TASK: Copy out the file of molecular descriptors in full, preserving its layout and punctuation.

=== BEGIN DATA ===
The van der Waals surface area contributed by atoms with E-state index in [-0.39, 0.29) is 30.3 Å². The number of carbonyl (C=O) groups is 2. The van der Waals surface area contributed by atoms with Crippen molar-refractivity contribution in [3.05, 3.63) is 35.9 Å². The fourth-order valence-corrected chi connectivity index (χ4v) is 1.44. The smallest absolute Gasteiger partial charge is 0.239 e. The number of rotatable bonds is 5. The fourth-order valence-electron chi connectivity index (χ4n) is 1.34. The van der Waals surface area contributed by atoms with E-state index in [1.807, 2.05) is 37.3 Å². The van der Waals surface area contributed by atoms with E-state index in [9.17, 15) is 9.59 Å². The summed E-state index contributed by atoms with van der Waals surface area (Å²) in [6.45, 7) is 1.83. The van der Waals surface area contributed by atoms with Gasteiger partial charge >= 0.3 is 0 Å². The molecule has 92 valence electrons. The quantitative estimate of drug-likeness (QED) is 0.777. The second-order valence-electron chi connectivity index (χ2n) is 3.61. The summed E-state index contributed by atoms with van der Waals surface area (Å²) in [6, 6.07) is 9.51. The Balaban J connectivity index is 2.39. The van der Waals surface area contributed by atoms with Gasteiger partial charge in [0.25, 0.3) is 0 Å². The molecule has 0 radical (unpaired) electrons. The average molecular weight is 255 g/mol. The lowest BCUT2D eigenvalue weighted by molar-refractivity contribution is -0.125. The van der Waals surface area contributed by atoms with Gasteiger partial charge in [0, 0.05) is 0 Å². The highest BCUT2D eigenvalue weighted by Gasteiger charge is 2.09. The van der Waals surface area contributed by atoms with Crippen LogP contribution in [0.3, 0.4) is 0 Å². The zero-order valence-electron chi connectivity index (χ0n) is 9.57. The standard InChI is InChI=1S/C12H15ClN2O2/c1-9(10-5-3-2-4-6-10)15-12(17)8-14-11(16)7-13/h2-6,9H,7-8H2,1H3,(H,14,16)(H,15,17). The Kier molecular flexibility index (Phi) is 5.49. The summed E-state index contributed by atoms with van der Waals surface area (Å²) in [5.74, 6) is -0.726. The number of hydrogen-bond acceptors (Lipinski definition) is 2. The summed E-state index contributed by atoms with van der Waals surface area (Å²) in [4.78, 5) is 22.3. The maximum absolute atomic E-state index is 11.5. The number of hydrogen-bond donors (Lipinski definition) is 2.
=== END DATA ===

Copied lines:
The van der Waals surface area contributed by atoms with E-state index in [-0.39, 0.29) is 30.3 Å². The number of carbonyl (C=O) groups is 2. The van der Waals surface area contributed by atoms with Crippen molar-refractivity contribution in [3.05, 3.63) is 35.9 Å². The fourth-order valence-corrected chi connectivity index (χ4v) is 1.44. The smallest absolute Gasteiger partial charge is 0.239 e. The number of rotatable bonds is 5. The fourth-order valence-electron chi connectivity index (χ4n) is 1.34. The van der Waals surface area contributed by atoms with E-state index in [1.807, 2.05) is 37.3 Å². The van der Waals surface area contributed by atoms with E-state index in [9.17, 15) is 9.59 Å². The summed E-state index contributed by atoms with van der Waals surface area (Å²) in [6.45, 7) is 1.83. The van der Waals surface area contributed by atoms with Gasteiger partial charge >= 0.3 is 0 Å². The molecule has 92 valence electrons. The quantitative estimate of drug-likeness (QED) is 0.777. The second-order valence-electron chi connectivity index (χ2n) is 3.61. The summed E-state index contributed by atoms with van der Waals surface area (Å²) in [6, 6.07) is 9.51. The Balaban J connectivity index is 2.39. The van der Waals surface area contributed by atoms with Gasteiger partial charge in [0.25, 0.3) is 0 Å². The molecule has 0 radical (unpaired) electrons. The average molecular weight is 255 g/mol. The lowest BCUT2D eigenvalue weighted by molar-refractivity contribution is -0.125. The van der Waals surface area contributed by atoms with Gasteiger partial charge in [0, 0.05) is 0 Å². The highest BCUT2D eigenvalue weighted by Gasteiger charge is 2.09. The van der Waals surface area contributed by atoms with Crippen LogP contribution in [0.3, 0.4) is 0 Å². The zero-order valence-electron chi connectivity index (χ0n) is 9.57. The standard InChI is InChI=1S/C12H15ClN2O2/c1-9(10-5-3-2-4-6-10)15-12(17)8-14-11(16)7-13/h2-6,9H,7-8H2,1H3,(H,14,16)(H,15,17). The Kier molecular flexibility index (Phi) is 5.49. The summed E-state index contributed by atoms with van der Waals surface area (Å²) in [5.74, 6) is -0.726. The number of hydrogen-bond acceptors (Lipinski definition) is 2. The summed E-state index contributed by atoms with van der Waals surface area (Å²) in [4.78, 5) is 22.3. The maximum absolute atomic E-state index is 11.5. The number of hydrogen-bond donors (Lipinski definition) is 2.